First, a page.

Your Directors have pleasure in presenting the management discussion and analysis report for the year ended on March 31, 2022.
GLOBAL ECONOMIC OUTLOOK
As per report of United Nations, Global economic recovery hinges on a delicate balance amid new waves of COVID- 19 infections, persistent labour market challenges, lingering supply-chain constraints and rising inflationary pressures. After a global contraction of 3.4 per cent in 2020 and following an expansion of 5.5 per cent in 2021, the highest rate of growth in more than four decades, the world economy is projected to grow by 4 per cent in 2022 and 3.5 per cent in 2023. World gross product in 2021 was 1.9 per cent higher than in 2019 but still 3.3 per cent below the level of output projected prior to the pandemic. These aggregate growth figures, however, mask marked divergences in the pace of recovery across countries and regions.
Global recovery in output in 2021 was largely driven by robust consumer spending and some uptake in investment. Trade in goods bounced back, surpassing the pre-pandemic level. But growth momentum slowed considerably by the end of 2021 including in big economies like China, the European Union and the United States of America, as the effects of fiscal and monetary stimuli dissipated and major supply-chain disruptions emerged. Growth impetus generally has been weaker in most developing countries and economies in transition. While higher commodity prices have helped commodityexporting countries at large, rising food and energy prices have triggered rapid inflation, particularly in the Commonwealth of Independent States (CIS) and Latin America and the Caribbean.
The effects of the Ukraine crisis on developed and developing countries are substantial, especially at a time when these economies are just beginning to recover from the COVID-19 crisis. Most CIS countries, especially members of the Eurasian Economic Union are strongly exposed to the Russian economy through trade and finance flows. The conflict has accelerated the upward trend in oil and natural gas prices, along with the prices of metals and other commodities. Prices of agricultural commodities and base metals, such as aluminium, copper, crgo, steel, cobalt, nickel, palladium, and titanium, have also spiked. If those prices increase remains elevated, industrial sectors, in particular, heavy engineering, automotive and electronics, will be hit hard across the globe.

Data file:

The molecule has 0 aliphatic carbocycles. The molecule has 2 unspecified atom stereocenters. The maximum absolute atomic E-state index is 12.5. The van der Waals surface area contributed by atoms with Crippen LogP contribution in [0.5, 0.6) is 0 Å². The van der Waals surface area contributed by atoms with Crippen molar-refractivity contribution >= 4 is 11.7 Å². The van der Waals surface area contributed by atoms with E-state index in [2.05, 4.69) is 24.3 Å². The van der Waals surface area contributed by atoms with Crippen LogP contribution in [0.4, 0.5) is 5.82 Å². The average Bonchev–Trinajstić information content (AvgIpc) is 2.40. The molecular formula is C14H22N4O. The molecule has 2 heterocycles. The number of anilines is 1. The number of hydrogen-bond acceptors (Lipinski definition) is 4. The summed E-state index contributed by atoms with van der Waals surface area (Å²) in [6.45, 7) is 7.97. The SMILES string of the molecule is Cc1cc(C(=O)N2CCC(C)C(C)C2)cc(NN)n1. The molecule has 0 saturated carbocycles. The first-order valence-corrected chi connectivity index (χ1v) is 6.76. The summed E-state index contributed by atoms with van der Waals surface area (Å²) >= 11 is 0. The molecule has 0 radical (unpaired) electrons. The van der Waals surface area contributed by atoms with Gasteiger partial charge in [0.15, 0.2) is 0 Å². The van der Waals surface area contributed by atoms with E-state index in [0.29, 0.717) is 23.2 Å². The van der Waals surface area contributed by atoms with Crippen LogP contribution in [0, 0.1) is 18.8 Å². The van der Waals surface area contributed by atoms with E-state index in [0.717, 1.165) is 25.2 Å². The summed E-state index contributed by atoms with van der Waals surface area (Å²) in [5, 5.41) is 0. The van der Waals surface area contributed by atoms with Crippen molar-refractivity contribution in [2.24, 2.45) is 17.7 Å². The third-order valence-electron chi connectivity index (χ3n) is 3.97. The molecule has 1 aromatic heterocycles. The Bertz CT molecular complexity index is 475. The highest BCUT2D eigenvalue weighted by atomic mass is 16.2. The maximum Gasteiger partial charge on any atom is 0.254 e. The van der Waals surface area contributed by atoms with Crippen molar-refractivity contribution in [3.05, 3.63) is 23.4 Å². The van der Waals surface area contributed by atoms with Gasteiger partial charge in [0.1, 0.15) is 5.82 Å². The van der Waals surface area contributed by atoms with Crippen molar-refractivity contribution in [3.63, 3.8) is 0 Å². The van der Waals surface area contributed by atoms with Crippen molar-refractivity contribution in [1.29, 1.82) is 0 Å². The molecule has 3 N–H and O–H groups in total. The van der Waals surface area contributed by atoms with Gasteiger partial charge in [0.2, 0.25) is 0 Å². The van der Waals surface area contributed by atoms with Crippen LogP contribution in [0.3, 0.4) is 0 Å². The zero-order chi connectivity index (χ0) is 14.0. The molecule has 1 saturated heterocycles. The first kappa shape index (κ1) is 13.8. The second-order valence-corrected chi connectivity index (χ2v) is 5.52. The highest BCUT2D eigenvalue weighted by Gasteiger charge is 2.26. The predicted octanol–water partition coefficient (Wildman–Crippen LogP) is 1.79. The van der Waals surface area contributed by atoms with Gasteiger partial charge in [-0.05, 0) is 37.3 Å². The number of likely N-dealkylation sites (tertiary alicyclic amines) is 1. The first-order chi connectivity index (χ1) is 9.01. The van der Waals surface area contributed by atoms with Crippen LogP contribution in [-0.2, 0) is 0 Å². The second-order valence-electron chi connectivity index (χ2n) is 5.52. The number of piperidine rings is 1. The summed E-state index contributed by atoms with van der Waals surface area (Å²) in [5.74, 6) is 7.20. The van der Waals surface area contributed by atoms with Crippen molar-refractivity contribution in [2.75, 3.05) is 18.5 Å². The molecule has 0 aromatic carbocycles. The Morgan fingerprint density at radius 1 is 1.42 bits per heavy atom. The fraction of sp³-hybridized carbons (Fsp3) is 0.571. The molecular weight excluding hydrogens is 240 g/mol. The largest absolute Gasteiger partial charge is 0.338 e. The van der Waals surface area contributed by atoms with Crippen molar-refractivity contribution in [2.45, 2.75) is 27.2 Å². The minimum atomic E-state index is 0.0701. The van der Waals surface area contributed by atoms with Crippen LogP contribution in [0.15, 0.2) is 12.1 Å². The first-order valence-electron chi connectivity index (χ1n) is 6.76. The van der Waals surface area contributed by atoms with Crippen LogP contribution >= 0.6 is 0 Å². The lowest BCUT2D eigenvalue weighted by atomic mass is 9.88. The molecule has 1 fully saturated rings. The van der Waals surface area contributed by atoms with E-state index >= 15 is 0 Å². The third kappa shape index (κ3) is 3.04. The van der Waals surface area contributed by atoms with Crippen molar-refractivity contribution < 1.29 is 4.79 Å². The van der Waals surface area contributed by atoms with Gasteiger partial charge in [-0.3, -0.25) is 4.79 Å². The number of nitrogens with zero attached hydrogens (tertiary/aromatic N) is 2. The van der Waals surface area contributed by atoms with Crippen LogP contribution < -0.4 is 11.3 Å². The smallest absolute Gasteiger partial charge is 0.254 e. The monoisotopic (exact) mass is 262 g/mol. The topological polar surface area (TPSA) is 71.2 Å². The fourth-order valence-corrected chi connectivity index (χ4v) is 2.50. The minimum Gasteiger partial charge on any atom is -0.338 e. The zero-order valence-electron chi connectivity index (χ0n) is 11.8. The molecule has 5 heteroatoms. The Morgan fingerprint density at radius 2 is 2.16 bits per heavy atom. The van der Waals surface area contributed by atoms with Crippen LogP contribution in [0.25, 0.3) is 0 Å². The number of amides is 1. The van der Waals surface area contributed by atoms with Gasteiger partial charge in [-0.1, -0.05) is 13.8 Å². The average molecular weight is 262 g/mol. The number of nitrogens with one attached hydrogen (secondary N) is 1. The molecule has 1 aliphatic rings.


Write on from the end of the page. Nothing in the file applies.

Higher prices of oil and natural gas have also driven up the price of coal. The combination of output shocks to Russia, Ukraine and other CIS countries with a sustained energy price shock could reduce global output by around 0.8 per cent in 2022, according to UN DESA estimates. Many European economies may face a severe economic slowdown in 2022.
Indias GDP is estimated to grow at 7.4 per cent in the financial year 2022-23 with rising prices triggered by the RussiaUkraine conflict posing as the biggest challenge to the global economic recovery, as per Ficcis Economic Outlook Survey conducted in March 2022. According to the survey, the Reserve Bank of India (RBI) is likely to start a rate hike cycle in the second half of 2022, while a repo rate hike of 50-75 bps is expected by the end of the current fiscal. By this time, RBI has already hiked the repo rates twice.
"The latest round of Ficcis Economic Outlook Survey puts forth an annual median GDP growth forecast for 2022-23 at 7.4 per cent with a minimum and maximum growth estimate of 6 per cent and 7.8 per cent respectively," the industry body said.
The median growth forecast for agriculture and allied activities has been put at 3.3 per cent for 2022-23. Industry and services sectors are estimated to grow by 5.9 per cent and 8.5 per cent, respectively. However, it said, the downside risks to growth remains escalated.
While the threat from the COVID-19 pandemic is still looming, the continuation of Russia-Ukraine conflict is posing a significant challenge to global recovery, the survey said.
Rising international commodity prices is the biggest risk emanating from the ongoing conflict as Russia and Ukraine are global suppliers of key commodities, it said. The conflict, if continues for a longer period, will further hit supplies of major raw materials, including crude oil, natural gas, food, fertilizers, and metals, it added.
The economists who participated in the survey have also opined that the global inflation is likely to peak out in the first half of 2022 and moderate thereafter.
With India being a net importer to meet its energy requirements, the sharp rise in crude prices represents a significant shock to Indias macro-economic framework. Moreover, the impact on economy is expected to be more serious if the conflict prolongs, the survey said.
NBFCs have become important constituents of the financial sector and have been recording higher credit growth than scheduled commercial banks (SCBs) over the past few years. NBFCs are leveraging their superior understanding of regional dynamics and customised products and services to expedite financial inclusion in India. Lower transaction costs, quick decision making, customer orientation and prompt service standards have typically differentiated NBFCs from banks. Considering the reach and expanse of NBFCs, they are well-suited to bridge the financing gap in a large country like India. Systemically Important NBFCs have demonstrated agility, innovation, and frugality to provide formal financial services to millions of Indians.
India has a diversified financial sector consisting of commercial banks, insurance companies, non-banking financial companies, housing finance companies, cooperatives, pension funds, mutual funds, and other smaller financial entities. The financial services industry plays an important role in ensuring the efficiency of capital allocation and driving high- return investments. In addition, the industry plays an important role in enabling more people to have access to capital. Financial inclusion driven by RBI has expanded the target market to semiurban and rural areas. NBFCs especially those catering to the urban and rural poor namely NBFC-MFIs and Asset Finance Companies have a complementary role in the financial inclusion agenda of the country. The financial services sector is expected to rapidly grow this decade driven by rising incomes and heightened government focus on financial inclusion and digital adoption - Indias digital payments could pass $1 trillion by 2030.